The Rock in Latvia

Russian Jurmala

Jurmala is a small resort district outside of Riga. (Jura means sea, mala means edge or side, ergo seaside.) It hugs the shores of the Bay of Riga nestled between the bay and the River Lielupe. The Lielupe in Jurmala is slow moving with a slight current. It is as wide as a small lake.

I was staying with my daughter during a heatwave so most mornings we walked the dog through a pine forest filled with blueberries (yum) and down a small path between reeds and wildflowers to a small beach area with one picnic table. The water of the Lielupe is cool and clear. It borders Jurmala for 30 kilometers.

Warning: Latvia is crawling with ticks with encephalitis. And no one in the US in my area had a vaccine for that kind of tick-borne cooties. (I’ll see your COVID and raise you a brain swelling disease.) Oh, and it is several shots so I didn’t have time to get those shots, if and when I could find them. I just did the old camper anti-tick trick of knee socks, long jeans, high boots. That, and my daughter who has her COOTY shots offered to fetch any particularly juicy berries off the beaten path.

In the other direction (northern) is the Bay of Riga, which takes up a great deal of Latvia the way Puget Sound takes up a huge portion of my home state of Washington. The Bay of Riga (which is one long sandy beach and super shallow so perfect for families) borders Jurmala for 26 kilometers. If you are coming from Riga via train to Jurmala, it is 1 euro and about 40 minutes.

There are 57,653 inhabitants in Jurmala. Most live in apartments or condos. But then there are the massively huge homes that were built with Russian/Soviet money as there was easy access to this coast from Russia via roads and a superior train line built in 1877. The influence of Russia is everywhere in Jurmala. Jurmala is a bilingual city with 36.5% of the population being Russian. Especially noted is the bell ringing every evening in the open bell tower at the Russian orthodox church. It is an amazing show with one woman pulling all the strings, as it were. To be noted, it is not a melody that is played but a cacophony of tones for about 15 minutes.

bell ringer Latvia

There is an amazing boulder in the center of town at the corner of Meža prospekts and Turaidas ilea. It is apparently made of geos, quartz and crystalized minerals and has been polished like a mirror. Also throughout the area are metal sculptures and 414 protected wooden structures, mostly churches and homes of Russian, Finish, Baltic German, and Latvian design. Built in the late 19th to early 20th century, they are ornate and often painted in bright colors. In total the area has 4,000 old intact wooden structures; many can be seen by just wandering the back streets of Jurmala.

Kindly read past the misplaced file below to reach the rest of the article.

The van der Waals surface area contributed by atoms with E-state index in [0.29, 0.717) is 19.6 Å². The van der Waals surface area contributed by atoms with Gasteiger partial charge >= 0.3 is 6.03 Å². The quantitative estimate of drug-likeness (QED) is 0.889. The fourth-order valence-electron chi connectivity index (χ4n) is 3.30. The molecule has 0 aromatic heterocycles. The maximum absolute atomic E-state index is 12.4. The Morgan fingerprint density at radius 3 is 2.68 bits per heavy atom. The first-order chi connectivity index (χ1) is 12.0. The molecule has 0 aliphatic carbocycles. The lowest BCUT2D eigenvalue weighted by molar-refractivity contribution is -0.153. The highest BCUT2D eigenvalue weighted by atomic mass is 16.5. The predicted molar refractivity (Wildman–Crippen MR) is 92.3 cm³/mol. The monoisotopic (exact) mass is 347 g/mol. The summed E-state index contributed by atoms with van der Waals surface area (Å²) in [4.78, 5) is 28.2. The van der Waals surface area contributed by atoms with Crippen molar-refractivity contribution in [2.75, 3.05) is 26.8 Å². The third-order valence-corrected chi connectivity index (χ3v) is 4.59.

Jomas Street is where you want to start because it is a pedestrian street with shops, bakeries, restaurants, and ice cream stores. It is a few blocks from the train station. It is also just a few more blocks to the beach where there is a plethora of seaside restaurants. Another great idea is to “rent” a cabana on the water’s edge for the day (something like $60 US and worth every penny…cheaper than getting a room for the same deluxe care). We ordered food and drinks all day, went swimming (albeit 50 yards out because it is so shallow), sunbathed, read, and people watched. We chose the Light House Hotel. There are many hotels and restaurants to choose from. Fortunately they are far apart and set back off the beach so it does not look like Miami Beach.

Jurmala Beach

Food is both Russian (lots of borscht) and Latvian with chicken shashlik (skewers) and potatoes. In fact, most restaurants serve mostly Latvian food unless it is specifically Italian, Russian, or seafood.

In direct contrast, there are no homes on the River Lielupe. Bring a picnic with you. Both waterfronts offer a true vacation experience of relaxation, bathing, and sun.

Sally Franz and her third husband live on the Olympic Peninsula. She has two daughters, a stepson, and three grandchildren. Sally is the author of several humor books including Scrambled Leggs: A Snarky Tale of Hospital Hooey and The Baby Boomer’s Guide to Menopause

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